Low price for SV-8890 Two-component Silicone Structural Glazing Sealant Export to Vietnam
Description SV8890 is neutral curing, designed for glass, stone, marble, granite, aluminum curtain wall and glass daylighting roof and metal structural engineering structural adhesive seal designed silicone sealant structure, excellent bonding performance of structure and the weathering resistance, after artificial accelerated weathering test, various physical and chemical properties have no obvious change in the sealant. When using, SV8890 with dedicated two-component glue machine constructi...
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SV8890 is neutral curing, designed for glass, stone, marble, granite, aluminum curtain wall and glass daylighting roof and metal structural engineering structural adhesive seal designed silicone sealant structure, excellent bonding performance of structure and the weathering resistance, after artificial accelerated weathering test, various physical and chemical properties have no obvious change in the sealant. When using, SV8890 with dedicated two-component glue machine construction, two kinds of components in accordance with the provisions, mixing ratio after curing form elastomer.
1. None sag
2. Adjustable working time
3. Excellent adhesion to most building substrates
4. High bonding strength and modulus
6. Silicone durability
1.Glass, stone, marble, granite, aluminum curtain wall and glass daylighting roof and metal structural engineering structural adhesive seal;
2.Insulating Glass of the second seal
3.Many other building and industrial applications
Technical data sheet
|Flow, sagging or vertical flow||mm||0|
|surface drying time（25℃，50%R.H.）||min||40-60|
|Durometer Hardness||Shore A||20-60|
|At 23 ℃ maximum tensile strength elongation||%||≥100|
|Tensile strength（flooding – ultraviolet）||Mpa||0.68|
|Bond damage area||%||5|
|Thermal aging（thermal weight loss）||%||≤5|
Component A(Base) – White, Component B(Catalyst)- Black
1. Component A(Base): (190L), Component B(Catalyst) (18.5L)
2. Component A(Base):24.5kg (18L), Component B(Catalyst): 1.9kg (1.8L)
If you want the TDS or MSDS or other details, please contact with our sales person.
. Instructional video for fiber glassing A latex concrete mold . I am sure there are other ways to do this but this is what works best for me.
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Things you will need:
- Stock tank (size of your choosing- ours is 8 ft.)
- Above Ground Pool Pump
- Weatherproof Silicone Sealant
- Hole Saw with Arbor
- Plunger Valves
- Pool Outlet
- 1-3 Rubber Washers (or Gaskets)
- 1 Strainer Nut
Other things you will need for maintenance:
- Chlorine Tablets
- Floating Pool Dispenser
- Water Testing Kit
Step 1- Find a nice level area to lay the stock tank on. If the area where you have chosen isn’t level, use sand or rocks to build up whatever side needs it. It is very important that your stock tank be level so there aren’t any unexpected leaks.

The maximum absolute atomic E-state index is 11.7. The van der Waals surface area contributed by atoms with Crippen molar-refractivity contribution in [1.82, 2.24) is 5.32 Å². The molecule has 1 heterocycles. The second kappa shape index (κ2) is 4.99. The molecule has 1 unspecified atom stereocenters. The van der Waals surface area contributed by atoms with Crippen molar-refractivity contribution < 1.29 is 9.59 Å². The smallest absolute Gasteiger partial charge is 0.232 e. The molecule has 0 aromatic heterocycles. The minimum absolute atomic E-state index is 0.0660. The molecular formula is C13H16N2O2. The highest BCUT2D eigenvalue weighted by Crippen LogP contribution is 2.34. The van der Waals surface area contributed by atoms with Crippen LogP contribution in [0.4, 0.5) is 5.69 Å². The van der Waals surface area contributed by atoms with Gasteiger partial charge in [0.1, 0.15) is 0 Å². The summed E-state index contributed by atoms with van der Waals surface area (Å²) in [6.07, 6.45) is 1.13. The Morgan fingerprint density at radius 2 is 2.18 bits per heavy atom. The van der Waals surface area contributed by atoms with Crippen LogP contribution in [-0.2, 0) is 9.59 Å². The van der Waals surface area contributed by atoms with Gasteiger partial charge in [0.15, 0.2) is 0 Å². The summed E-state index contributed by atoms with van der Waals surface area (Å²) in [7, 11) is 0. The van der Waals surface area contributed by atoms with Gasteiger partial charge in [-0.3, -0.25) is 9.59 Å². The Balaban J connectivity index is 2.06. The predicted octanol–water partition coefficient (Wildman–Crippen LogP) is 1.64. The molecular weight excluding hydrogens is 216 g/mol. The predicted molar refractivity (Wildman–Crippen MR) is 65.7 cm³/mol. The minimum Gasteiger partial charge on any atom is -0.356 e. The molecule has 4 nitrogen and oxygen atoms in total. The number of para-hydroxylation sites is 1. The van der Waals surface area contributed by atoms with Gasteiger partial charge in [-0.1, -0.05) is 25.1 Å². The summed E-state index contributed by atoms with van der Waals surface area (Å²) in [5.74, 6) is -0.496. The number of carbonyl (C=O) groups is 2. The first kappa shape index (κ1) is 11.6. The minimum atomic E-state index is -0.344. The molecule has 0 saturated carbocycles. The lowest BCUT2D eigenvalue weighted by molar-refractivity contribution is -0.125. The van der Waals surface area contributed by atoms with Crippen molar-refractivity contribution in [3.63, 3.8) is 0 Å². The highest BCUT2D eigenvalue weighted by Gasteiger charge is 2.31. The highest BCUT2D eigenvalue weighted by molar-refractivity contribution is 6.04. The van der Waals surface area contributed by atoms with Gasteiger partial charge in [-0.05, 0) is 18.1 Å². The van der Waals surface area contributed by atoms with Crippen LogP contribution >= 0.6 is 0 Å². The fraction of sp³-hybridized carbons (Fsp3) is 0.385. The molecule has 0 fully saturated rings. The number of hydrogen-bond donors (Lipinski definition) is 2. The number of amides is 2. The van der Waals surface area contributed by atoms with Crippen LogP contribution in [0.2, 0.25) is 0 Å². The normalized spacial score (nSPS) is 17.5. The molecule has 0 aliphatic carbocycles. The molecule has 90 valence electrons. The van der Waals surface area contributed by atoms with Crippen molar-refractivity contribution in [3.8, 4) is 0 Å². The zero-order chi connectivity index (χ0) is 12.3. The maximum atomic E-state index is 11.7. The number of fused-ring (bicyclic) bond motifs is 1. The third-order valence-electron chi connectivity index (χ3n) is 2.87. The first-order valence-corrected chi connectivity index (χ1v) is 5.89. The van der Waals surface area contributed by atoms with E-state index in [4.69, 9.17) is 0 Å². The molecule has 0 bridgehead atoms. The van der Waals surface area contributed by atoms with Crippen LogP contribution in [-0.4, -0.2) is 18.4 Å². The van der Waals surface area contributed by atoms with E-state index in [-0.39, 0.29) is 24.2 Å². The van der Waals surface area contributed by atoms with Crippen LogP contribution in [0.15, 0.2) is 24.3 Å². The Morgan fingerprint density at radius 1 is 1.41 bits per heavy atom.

Step 2- Cut holes in your stock tank. I’m not going to lie- this is a pain in the butt. We bought a hole saw with an arbor and it took two people to get through the metal. You will need two holes, one at the top and one at the bottom. In an above ground pool, these aren’t usually right on top of each other, but ours are. We haven’t ever seen this as a problem.
Step 3- Start assembling the parts. In the pool pump package there is a packet with instructions, warnings and troubleshooting. This packet proved to be vital in the setup of the pool. I did end up getting 2 gaskets for the bottom section (the drain section), one for the inside of the pool and one for the outside. It only says you need one for the inside, but this was causing a drip for us. I also put thread seal tape around the connections that were closest to the pool. There are a lot of connections, and each one has a gasket, so you could probably get away without the tape. I didn’t put it on all the connections, the only ones that really seemed to matter were the ones that are connecting the hoses to the pool.
Step 4- Apply silicone waterproof sealant around all crevices involving the input and output parts. I did this on the inside of the pool and the outside. And I applied it VERY HEAVILY and did two layers, allowing one to dry before the second was applied. Sealing these crevices is one of the most important parts. This is what is going to keep the water in the pool. Well all of these steps are leading up to keeping water in the pool, but if there is any chance that it’s going to be getting out, this is what will save you.
Step 5- Test for leaks. Before I added water to the pool, I took a water bottle and poured a good amount of water on the input and output parts. You could also just use a water hose. I would make sure the hose wasn’t on full blast. You don’t want to accidentally penetrate the sealant.
Step 6- Once you are sure there aren’t any leaks, fill the pool just above the bottom hole/output. Check again to see if any leaks have started. If there aren’t any, fill the rest of the pool up!
Step 7- Turn the pump on. Make sure both plunger valves are open/unlocked. When you first do this water may not come out of the output, but there is a solution! Twist off the knob on top of the filter pump to let some air out. Some water may escape too and that’s okay, just be ready to screw it back on as soon as the water starts coming out.